20h30 – A Yemeni & Syrian Buffet
21h30 – End of Conference
To Register for the conference – Please click here.
Contributing to this conference (listed in order of their contributions):
Dr. Khazal Al-Majidi is a member of this years’s jury of the Ibn Rushd Prize and an Iraqi poet, playwright, academic, author, and researcher, particularly specialising in the history of ancient religions and civilisations. Dr. Al-Majidi counts 100 academic books published, with a subject range including the history of civilisations and religions, mythology, and art history. Particularly, he is one of the leading Arab researchers who applied a purely historical approach to the study of the history of religions, beliefs, myths, prehistoric civilisations and their arts.
Lucky Issar is an independent researcher and literary scholar. He holds a PhD from Freie Universität Berlin. He has taught and studied in three countries: India, Denmark, and Germany. His research interests include gender and queer studies and queer theory that focuses on India. Currently, he is working on a book titled ‘Narratives of Queer Desire in Modern Indian Fiction‘. He has contributed scholarly articles, essays, and book reviews to various publications.
Alia Ahmed is a feminist researcher and writer, and activist. She holds a bachelor’s degree in sociology. She published many articles on feminism and intersectionality in the Syrian context, the role of civil society and feminism in changing the actual situation of Syrian women in the current context.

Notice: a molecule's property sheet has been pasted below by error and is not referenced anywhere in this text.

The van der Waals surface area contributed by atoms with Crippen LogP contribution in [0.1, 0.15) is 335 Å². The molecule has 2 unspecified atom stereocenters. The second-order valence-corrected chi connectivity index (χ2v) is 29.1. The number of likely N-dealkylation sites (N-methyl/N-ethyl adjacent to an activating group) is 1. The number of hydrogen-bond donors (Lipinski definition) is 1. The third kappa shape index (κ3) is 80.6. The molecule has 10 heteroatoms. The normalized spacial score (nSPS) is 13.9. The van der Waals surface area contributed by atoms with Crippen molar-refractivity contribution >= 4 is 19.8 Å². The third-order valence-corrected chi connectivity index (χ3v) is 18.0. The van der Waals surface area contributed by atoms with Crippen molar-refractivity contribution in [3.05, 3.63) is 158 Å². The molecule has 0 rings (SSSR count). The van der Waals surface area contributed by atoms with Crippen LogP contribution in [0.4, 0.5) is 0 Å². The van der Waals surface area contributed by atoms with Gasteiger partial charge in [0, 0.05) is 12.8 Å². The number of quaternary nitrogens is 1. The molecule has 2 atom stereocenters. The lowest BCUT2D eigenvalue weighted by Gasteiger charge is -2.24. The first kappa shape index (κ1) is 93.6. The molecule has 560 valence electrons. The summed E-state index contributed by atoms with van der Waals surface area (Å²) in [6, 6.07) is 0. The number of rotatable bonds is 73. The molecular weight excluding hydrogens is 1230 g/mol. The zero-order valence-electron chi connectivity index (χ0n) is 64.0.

Yahya Alem is a Moroccan researcher and writer in Islamic and Arab thought and philosophy.
Yahya holds a bachelor’s degree in Philosophy and a Master’s degree in Islamic Studies from the University of Sidi Mohamed ben Abdellah in Fes, Morocco. He is a PhD scholar in Islamic philosophy at the University of Tübingen.
Salam Said holds a PhD. in Economics and Social Sciences from the University of Bremen is a policy adviser at the Africa and Middle East Department of Friedrich-Ebert-Stiftung (FES) in Berlin. Dr Said is the desk officer for the countries Lebanon, Libya and Syria, and responsible for political feminism in the MONA Region. worked as a researcher with FES and Centre for Syrian Studies in St. Andres University, and has lectured at different German universities, currently at the Karlsruhe institute for Technology KIT. Her work focused on Arab economies and foreign trade relations, political economy of in the Arb region as well as the Syrian conflict and economic reconstruction.